Montessori Beginnings has another good tutorial on how to make a volcano.

Each of these volcanoes has a built in tray which holds the lava and mess from the eruption. This has been perfect for avoiding the terrible disasters I previously had when the volcanoes stands in a separate tray.

Parts of a Volcano

 Alongside the volcanoes, children will work with the part of the volcano cards. I have a set available at my store, shown below and available here

Alongside the volcano cards, the children use the above printout to make their own volcano booklet. This is available for free here. The picture of the volcano was taken from Free Colouring Pages.

Of course the volcanoes make appearances in various other lessons. Below, I was presenting a lesson on the use of a comma and a child decided that the volcano was the perfect prop to use.

Types of Volcanoes

I used this great chart to make three part cards for types of volcanoes. I am not sure who is the author of the chart so I can't share the cards. The chart is available here. 

Real Volcanoes

It is also great fun for the children to look at real volcanoes. 

Helpful garden has a free download for pictures of volcanoes. 

Pinay Homeschooler has a free set of volcano cards from around the world. 

Volcano Research

For children who have a great interest in volcanoes, I encourage them to carry out research on an actual volcano. The below picture shows research guidelines which the children use as a basis of their research. Unfortunately, I can't remember where the pictures came from so I can't share this. Sorry!

Make a Volcano Model

Of course, making a volcano is the ultimate volcano activity children love. Making a clay or papermache volcano is always nice but can get a bit messy. Here are some great paper volcanoes I found online.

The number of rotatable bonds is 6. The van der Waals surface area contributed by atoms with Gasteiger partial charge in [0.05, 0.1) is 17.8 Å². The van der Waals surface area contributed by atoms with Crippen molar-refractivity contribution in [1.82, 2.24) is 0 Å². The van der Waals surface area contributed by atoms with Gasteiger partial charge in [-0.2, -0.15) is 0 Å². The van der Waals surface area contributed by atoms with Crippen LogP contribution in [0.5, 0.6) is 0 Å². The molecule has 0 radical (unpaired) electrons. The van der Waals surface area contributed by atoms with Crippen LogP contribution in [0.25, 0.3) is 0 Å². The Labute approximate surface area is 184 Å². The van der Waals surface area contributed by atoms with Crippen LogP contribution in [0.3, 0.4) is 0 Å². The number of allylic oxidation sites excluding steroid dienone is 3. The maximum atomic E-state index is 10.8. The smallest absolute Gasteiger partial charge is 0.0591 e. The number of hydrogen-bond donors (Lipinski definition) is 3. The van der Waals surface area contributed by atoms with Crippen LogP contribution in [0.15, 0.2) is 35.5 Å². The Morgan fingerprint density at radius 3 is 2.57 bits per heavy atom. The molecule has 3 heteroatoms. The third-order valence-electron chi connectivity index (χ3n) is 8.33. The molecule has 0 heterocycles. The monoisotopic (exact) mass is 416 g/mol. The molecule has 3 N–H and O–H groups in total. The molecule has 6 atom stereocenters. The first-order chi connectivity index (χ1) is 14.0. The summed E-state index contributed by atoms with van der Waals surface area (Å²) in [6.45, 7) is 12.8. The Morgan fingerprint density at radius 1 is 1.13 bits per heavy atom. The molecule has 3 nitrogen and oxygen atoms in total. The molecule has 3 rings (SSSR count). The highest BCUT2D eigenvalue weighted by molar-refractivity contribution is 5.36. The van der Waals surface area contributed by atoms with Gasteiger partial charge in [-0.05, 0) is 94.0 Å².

Volcano cross section from Papermau.

Canon have a print out for Mt. Fuji. This model is beautiful!

Map of Active Volcanoes

Another activity is to make a map of active volcanoes. I provide the children with a blank world map and some good books on volcanoes, as well as the above chart (found on wikipedia). The children make their own charts and discuss where it may not be safe to live!

I am sure there are many more things which can be done about volcanoes. If you have anymore ideas please let me know.

Sunday, 18 October 2015

Great Lesson 1: Experiments on laws of the universe [Post 3]

After telling the great lesson, I try to present the Laws of the Universe experiments daily. I only set up a few experiments on my shelves. For the rest, the child chooses a card, gathers the materials needed and carries out the experiment following the directions.

Experiments set up and ready to explore,

The blue drawers contain additional apparatus for other experiments. 

I use Montessori R&D experiments for the younger children. A sample of their experiments can be found here. I printed each experiment and statement on an individual card. Unfortunately, I can not share them on here due to copyrights.

I used the experiments from Montessori for Everyone for my older children. They can be found here.